Or maybe not so many jobs. The most recent job report suggests that employment in manufacturing fell last month. Of course, one month does not make a trend and these numbers are often subject to large revisions. However, this report, combined with other data suggests that the pause button for manufacturing was hit. Last summer we saw a similar pattern. It is hard to say that manufacturing growth has stalled for good but that may be the case given a slowdown globally and uncertainty over where government policy is headed.
The slowdown in manufacturing reflects a slowdown in orders and demand, driven by concerns about global economic growth and future government policy. The August 2012 jobs report from the U.S. Bureau of Labor Statistics (BLS) was particularly disappointing. Manufacturing employment fell by 15,000 in August. A major contributor to the decline in August was employment tumbling in motor vehicles and parts (-8,000) which offset a gain in July. Basically, auto manufacturers laid off fewer workers for factory retooling than usual in July, and fewer workers were recalled in August. The one bright spot in the report was non-durable goods manufacturing added approximately 2,000 jobs in August. In a separate analysis, BLS also provides data on the share of manufacturing establishments across industries increasing or decreasing employment. The 1-month diffusion index for manufacturing declined to 36.4 in August from 50.6 in July. A diffusion index above 50 indicates that more manufacturing industries had increasing employment with values below 50 indicating more industries had decreasing employment. The August index is the lowest level for manufacturing since 2009.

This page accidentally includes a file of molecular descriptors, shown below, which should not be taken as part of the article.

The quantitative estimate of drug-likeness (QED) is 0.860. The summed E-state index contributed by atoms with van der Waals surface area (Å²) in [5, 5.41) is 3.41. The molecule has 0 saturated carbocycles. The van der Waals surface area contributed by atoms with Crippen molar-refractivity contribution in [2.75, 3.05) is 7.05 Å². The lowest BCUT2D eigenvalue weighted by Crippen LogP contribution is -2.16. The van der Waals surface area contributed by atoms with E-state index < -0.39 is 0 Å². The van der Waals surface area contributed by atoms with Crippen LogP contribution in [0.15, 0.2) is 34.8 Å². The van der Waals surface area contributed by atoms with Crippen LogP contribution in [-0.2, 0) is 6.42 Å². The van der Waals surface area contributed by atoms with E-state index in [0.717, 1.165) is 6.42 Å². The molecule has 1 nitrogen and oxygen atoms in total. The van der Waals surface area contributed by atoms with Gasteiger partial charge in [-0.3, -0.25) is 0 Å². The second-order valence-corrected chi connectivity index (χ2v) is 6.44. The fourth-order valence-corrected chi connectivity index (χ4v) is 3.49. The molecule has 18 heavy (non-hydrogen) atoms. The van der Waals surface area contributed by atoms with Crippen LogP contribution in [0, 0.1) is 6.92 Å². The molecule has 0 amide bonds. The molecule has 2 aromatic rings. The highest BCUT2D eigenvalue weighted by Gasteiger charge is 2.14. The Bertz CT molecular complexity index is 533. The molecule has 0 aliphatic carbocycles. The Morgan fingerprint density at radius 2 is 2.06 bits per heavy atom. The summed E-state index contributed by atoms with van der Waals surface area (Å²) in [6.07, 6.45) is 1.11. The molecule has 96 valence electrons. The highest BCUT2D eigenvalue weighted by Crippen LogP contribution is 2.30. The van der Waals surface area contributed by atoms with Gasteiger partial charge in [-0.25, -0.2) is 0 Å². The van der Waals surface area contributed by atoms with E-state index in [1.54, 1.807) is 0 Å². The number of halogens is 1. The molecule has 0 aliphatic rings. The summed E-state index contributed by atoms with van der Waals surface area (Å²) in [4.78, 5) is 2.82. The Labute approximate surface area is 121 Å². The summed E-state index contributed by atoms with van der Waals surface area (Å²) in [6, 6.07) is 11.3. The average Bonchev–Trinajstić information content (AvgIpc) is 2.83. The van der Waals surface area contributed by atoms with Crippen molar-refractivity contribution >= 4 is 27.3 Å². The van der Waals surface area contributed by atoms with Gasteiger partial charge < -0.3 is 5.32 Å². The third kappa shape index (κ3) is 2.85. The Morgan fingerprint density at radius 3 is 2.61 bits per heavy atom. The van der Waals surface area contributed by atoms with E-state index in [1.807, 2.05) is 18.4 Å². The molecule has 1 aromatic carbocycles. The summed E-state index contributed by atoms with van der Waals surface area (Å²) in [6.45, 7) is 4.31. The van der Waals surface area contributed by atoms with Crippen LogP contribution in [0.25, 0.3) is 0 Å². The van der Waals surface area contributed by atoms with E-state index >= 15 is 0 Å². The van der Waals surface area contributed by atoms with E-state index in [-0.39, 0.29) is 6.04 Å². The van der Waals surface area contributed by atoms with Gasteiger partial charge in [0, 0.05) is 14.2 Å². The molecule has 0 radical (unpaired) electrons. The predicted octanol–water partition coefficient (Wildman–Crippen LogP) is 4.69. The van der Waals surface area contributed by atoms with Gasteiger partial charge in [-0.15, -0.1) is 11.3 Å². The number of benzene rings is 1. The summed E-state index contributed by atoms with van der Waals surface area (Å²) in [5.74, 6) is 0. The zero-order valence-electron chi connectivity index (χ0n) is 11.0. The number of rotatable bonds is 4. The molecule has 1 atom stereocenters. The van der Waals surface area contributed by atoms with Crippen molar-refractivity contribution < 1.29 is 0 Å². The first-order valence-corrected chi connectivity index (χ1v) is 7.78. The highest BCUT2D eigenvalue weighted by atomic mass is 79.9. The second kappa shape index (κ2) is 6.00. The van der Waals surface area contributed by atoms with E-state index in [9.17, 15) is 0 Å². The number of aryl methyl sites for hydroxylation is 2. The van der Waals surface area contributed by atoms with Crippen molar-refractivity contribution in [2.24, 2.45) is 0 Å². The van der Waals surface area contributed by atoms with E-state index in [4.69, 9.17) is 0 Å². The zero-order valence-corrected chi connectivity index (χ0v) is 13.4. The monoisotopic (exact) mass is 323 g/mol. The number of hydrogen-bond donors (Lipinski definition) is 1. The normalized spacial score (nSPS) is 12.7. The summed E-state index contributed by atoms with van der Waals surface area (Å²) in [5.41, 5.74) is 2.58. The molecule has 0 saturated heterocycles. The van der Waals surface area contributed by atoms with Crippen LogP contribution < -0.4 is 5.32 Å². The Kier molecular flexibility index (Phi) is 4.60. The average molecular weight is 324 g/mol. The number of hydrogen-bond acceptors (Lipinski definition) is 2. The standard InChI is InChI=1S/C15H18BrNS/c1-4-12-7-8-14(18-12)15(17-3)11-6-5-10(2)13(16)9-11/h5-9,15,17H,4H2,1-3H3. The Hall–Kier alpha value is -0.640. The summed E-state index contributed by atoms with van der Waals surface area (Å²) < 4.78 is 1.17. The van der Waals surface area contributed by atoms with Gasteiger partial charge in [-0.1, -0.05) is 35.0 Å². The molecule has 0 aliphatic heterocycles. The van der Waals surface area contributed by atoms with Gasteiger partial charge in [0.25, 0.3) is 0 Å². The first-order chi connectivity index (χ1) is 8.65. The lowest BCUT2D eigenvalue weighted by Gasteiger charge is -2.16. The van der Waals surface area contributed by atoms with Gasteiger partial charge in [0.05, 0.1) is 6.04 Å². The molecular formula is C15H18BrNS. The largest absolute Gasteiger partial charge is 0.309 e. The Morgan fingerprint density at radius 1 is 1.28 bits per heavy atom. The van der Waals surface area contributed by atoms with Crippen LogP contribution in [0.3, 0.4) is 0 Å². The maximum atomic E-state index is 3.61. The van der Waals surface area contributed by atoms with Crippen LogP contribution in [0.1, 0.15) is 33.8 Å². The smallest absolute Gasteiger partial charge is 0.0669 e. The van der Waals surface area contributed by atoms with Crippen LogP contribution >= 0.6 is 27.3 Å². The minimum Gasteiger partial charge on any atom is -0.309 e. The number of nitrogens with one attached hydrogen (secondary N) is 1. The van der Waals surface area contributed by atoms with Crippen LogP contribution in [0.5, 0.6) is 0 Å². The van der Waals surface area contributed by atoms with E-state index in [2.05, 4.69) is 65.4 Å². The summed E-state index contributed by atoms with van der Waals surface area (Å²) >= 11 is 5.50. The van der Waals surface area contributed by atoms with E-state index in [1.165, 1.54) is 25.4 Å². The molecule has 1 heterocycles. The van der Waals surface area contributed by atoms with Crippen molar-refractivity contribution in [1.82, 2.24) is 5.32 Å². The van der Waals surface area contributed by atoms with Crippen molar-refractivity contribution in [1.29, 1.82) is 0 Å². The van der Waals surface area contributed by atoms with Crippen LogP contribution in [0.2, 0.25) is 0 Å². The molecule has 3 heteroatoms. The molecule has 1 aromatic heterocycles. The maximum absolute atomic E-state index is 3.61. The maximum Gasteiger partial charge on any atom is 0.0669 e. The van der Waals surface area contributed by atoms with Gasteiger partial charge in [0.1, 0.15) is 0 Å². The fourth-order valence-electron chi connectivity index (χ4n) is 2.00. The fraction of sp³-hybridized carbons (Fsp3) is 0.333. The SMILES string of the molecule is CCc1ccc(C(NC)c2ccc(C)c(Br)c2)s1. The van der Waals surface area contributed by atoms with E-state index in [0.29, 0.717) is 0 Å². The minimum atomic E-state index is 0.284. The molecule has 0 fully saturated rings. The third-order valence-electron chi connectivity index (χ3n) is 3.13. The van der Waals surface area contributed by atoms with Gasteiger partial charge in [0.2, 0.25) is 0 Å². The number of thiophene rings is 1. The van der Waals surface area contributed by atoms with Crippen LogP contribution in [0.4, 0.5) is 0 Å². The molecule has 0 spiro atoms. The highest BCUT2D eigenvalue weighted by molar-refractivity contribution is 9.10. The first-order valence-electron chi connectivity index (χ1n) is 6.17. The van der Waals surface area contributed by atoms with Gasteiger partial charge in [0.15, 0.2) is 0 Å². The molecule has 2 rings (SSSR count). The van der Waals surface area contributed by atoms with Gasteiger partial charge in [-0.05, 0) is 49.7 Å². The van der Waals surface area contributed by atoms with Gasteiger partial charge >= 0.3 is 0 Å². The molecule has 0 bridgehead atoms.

This release confirms some other data which has pointed to softening in manufacturing. The Beige Book released in August pointed to a mixed picture for manufacturing across the Federal Reserve districts with modest growth in manufacturing jobs and demand. Most Districts reported that manufacturers were adding jobs and demand has increased for skilled manufacturing and engineering positions. Reinforcing this picture, the Institute for Supply Management’s (ISM) forward looking indicators point to lower levels of new orders, lower production and increasing inventories. In addition, the ISM export index, reinforcing the uncertainty about global economic conditions, contracted for the third consecutive month.
So, we have a muddled picture. It appears that the manufacturing engine is beginning to sputter. Is this what you are seeing in your area or in your company? Drop me a line and let me know.